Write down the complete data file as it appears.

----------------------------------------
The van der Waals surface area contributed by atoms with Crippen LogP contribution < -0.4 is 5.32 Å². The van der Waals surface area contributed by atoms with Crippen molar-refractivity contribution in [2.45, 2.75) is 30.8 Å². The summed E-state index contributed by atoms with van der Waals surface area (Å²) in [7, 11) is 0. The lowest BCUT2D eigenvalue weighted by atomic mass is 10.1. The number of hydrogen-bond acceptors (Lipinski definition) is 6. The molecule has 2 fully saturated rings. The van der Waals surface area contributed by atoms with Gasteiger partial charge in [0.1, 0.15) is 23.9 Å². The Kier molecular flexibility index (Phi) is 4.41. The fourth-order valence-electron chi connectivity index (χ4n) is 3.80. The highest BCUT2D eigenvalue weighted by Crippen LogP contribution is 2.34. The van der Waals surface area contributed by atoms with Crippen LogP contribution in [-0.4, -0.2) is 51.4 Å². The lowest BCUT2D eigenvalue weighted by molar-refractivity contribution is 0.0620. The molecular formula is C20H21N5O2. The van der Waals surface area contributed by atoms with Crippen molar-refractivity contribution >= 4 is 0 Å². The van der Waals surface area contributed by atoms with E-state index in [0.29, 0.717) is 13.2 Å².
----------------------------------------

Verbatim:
The van der Waals surface area contributed by atoms with Crippen LogP contribution < -0.4 is 5.32 Å². The van der Waals surface area contributed by atoms with Crippen molar-refractivity contribution in [2.45, 2.75) is 30.8 Å². The summed E-state index contributed by atoms with van der Waals surface area (Å²) in [7, 11) is 0. The lowest BCUT2D eigenvalue weighted by atomic mass is 10.1. The number of hydrogen-bond acceptors (Lipinski definition) is 6. The molecule has 2 fully saturated rings. The van der Waals surface area contributed by atoms with Gasteiger partial charge in [0.1, 0.15) is 23.9 Å². The Kier molecular flexibility index (Phi) is 4.41. The fourth-order valence-electron chi connectivity index (χ4n) is 3.80. The highest BCUT2D eigenvalue weighted by Crippen LogP contribution is 2.34. The van der Waals surface area contributed by atoms with Crippen LogP contribution in [-0.4, -0.2) is 51.4 Å². The lowest BCUT2D eigenvalue weighted by molar-refractivity contribution is 0.0620. The molecular formula is C20H21N5O2. The van der Waals surface area contributed by atoms with Crippen molar-refractivity contribution >= 4 is 0 Å². The van der Waals surface area contributed by atoms with E-state index in [0.29, 0.717) is 13.2 Å².